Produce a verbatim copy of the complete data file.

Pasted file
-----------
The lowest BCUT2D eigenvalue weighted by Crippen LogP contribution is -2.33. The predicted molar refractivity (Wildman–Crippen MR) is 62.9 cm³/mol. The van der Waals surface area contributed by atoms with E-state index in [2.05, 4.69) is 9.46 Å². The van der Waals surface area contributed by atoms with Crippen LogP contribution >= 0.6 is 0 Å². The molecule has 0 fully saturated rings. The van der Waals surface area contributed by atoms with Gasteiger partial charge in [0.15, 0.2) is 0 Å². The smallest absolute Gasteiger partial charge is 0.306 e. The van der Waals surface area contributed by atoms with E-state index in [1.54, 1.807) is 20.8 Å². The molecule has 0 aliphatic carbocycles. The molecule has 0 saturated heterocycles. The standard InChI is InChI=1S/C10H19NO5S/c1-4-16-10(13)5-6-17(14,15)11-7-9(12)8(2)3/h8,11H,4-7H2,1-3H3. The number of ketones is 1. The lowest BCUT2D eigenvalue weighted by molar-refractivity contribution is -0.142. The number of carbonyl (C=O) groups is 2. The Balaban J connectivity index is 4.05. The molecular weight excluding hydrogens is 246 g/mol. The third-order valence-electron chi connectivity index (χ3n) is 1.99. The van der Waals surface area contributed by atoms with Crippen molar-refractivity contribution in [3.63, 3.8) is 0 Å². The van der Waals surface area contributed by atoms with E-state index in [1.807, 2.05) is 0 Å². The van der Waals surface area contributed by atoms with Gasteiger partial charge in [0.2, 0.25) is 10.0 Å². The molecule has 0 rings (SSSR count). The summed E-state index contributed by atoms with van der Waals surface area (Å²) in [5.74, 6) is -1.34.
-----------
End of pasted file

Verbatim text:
The lowest BCUT2D eigenvalue weighted by Crippen LogP contribution is -2.33. The predicted molar refractivity (Wildman–Crippen MR) is 62.9 cm³/mol. The van der Waals surface area contributed by atoms with E-state index in [2.05, 4.69) is 9.46 Å². The van der Waals surface area contributed by atoms with Crippen LogP contribution >= 0.6 is 0 Å². The molecule has 0 fully saturated rings. The van der Waals surface area contributed by atoms with Gasteiger partial charge in [0.15, 0.2) is 0 Å². The smallest absolute Gasteiger partial charge is 0.306 e. The van der Waals surface area contributed by atoms with E-state index in [1.54, 1.807) is 20.8 Å². The molecule has 0 aliphatic carbocycles. The molecule has 0 saturated heterocycles. The standard InChI is InChI=1S/C10H19NO5S/c1-4-16-10(13)5-6-17(14,15)11-7-9(12)8(2)3/h8,11H,4-7H2,1-3H3. The number of ketones is 1. The lowest BCUT2D eigenvalue weighted by molar-refractivity contribution is -0.142. The number of carbonyl (C=O) groups is 2. The Balaban J connectivity index is 4.05. The molecular weight excluding hydrogens is 246 g/mol. The third-order valence-electron chi connectivity index (χ3n) is 1.99. The van der Waals surface area contributed by atoms with Crippen molar-refractivity contribution in [3.63, 3.8) is 0 Å². The van der Waals surface area contributed by atoms with E-state index in [1.807, 2.05) is 0 Å². The van der Waals surface area contributed by atoms with Gasteiger partial charge in [0.2, 0.25) is 10.0 Å². The molecule has 0 rings (SSSR count). The summed E-state index contributed by atoms with van der Waals surface area (Å²) in [5.74, 6) is -1.34.